Robert (gurdonark) wrote,
Robert
gurdonark

100 poems project

When I was 22 or so, I did what I termed a 100 poems project. I set out to write some 100 poems in a very quick succession. To the extent I had a theory, and in those days I usually had an elaborate theory about everything, I believe that my theory was that poems are like photographs. A photographer takes hundreds upon hundreds of snaps, knowing that most of them are not "keepers", in search of the one meaningful photo that he or she shows.

I've written before about my theory of poetry as worthless words, by which I do not mean that all poems are worthless (like most people, I have my own preferred aesthetic for poetics, and assess poems by my idea of what works). Instead, I mean that I'm less interested in poetry as a "literary experience", than as one of many ways to bridge the communication gaps among people, particularly people in small settings. Poetry is yet another of those literary worlds filled with too much derision by people "in the know", although virtually no art form (other than perhaps, the documentary film) has more attention lavished upon it by more people for the sake of less readership than anyone could imagine.

I no longer recall if I literally wrote 100 poems. I do have evidence that I wrote dozens and dozens of poems, most of which I still have today. A solid number of them I then submitted to little literary magazines, those curious things printed up with grant money which garner essentially no readership. I acquired an impressive stack of rejection slips, ranging from really cool form "we get too many poems to do you the courtesy of a "no" response so by the way, no" slips to the poet's dream, a hand-written note from a respected magazine or two "please try again". I also got a few poems accepted for publication, in a very few magazines, the kind one suspects are assembled right at the kitchen table, which magazines then published them in the middle of the issues, as to which I suspect that a tiny few people ever read the poems. One got accepted for the local statewide newspaper, but I never saw it published, so I wonder if it ever came out.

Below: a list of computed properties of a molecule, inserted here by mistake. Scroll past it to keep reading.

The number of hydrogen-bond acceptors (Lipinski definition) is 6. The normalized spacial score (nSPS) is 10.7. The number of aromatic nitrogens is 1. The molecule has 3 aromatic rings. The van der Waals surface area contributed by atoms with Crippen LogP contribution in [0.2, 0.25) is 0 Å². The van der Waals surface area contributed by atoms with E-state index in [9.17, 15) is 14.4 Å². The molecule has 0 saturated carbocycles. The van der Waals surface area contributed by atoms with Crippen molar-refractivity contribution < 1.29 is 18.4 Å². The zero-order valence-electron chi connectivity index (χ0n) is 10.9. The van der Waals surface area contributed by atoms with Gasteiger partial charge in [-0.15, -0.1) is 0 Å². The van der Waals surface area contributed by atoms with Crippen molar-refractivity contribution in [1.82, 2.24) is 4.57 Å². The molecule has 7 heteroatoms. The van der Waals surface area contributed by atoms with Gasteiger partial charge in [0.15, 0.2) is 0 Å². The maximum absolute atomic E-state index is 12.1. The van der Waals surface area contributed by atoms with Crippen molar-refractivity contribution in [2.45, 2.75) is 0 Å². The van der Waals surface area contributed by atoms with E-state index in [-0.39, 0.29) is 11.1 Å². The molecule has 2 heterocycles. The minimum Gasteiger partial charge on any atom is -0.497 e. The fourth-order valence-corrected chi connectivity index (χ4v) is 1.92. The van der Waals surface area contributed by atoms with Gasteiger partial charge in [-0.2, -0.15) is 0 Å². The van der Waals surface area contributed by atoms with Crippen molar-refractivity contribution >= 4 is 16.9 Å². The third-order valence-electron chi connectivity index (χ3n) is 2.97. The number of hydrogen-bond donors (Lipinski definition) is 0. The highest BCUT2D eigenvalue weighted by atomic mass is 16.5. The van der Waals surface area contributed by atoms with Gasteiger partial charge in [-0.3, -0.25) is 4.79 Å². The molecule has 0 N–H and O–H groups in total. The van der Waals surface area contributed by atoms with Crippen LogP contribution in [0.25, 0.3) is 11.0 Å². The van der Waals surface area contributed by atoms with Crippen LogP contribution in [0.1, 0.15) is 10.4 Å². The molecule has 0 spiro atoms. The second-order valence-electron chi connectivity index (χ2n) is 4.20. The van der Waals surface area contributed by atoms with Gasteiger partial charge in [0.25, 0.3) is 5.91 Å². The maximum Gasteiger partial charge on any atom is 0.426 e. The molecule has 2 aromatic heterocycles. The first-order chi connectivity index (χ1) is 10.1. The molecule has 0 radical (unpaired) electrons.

In the past decade, I've had little interest in "traditional" publishing outlets, as I've come to recognize that one can, without impinging upon public grant money better devoted to more noble causes, generate one's own self-published material and achieve circulations of readers not that different from those achievable by most "literary" journals. In addition, when one sends oneself a rejection slip, one can spend a great deal more time drafting a hand-written note, pointing out flaws in the poetry, and cordially inviting oneself to submit again. I think it is part of what I term "the curse of the polymath" to believe that one is the engine of one's own creative spark, and not dependent upon the genius of admittedly wiser minds to make one famous. I've worked my view of the importance of connection through communication into an aesthetic of bad poetics, which posits that creative expression has an important inter-connective function ultimately more important than conventional "recognition". I term this form of poetry "bad poetry", although the word "bad" in this context is a placeholder, something like the concept of Atman, which imparts "not this, not that". For some years, I posted my poetry in Compuserve's wonderful Poetry Forum, where like minds often communed (and a few over-earnest minds spent too much time worried in mildly haughty prose that nobody wrote in 17th Century forms) and critiqued each other's works. Then I self-published my own little booklet, and enjoyed finding a readership for it. Now I sometimes to poetry exchanges, such as on nervousness.org.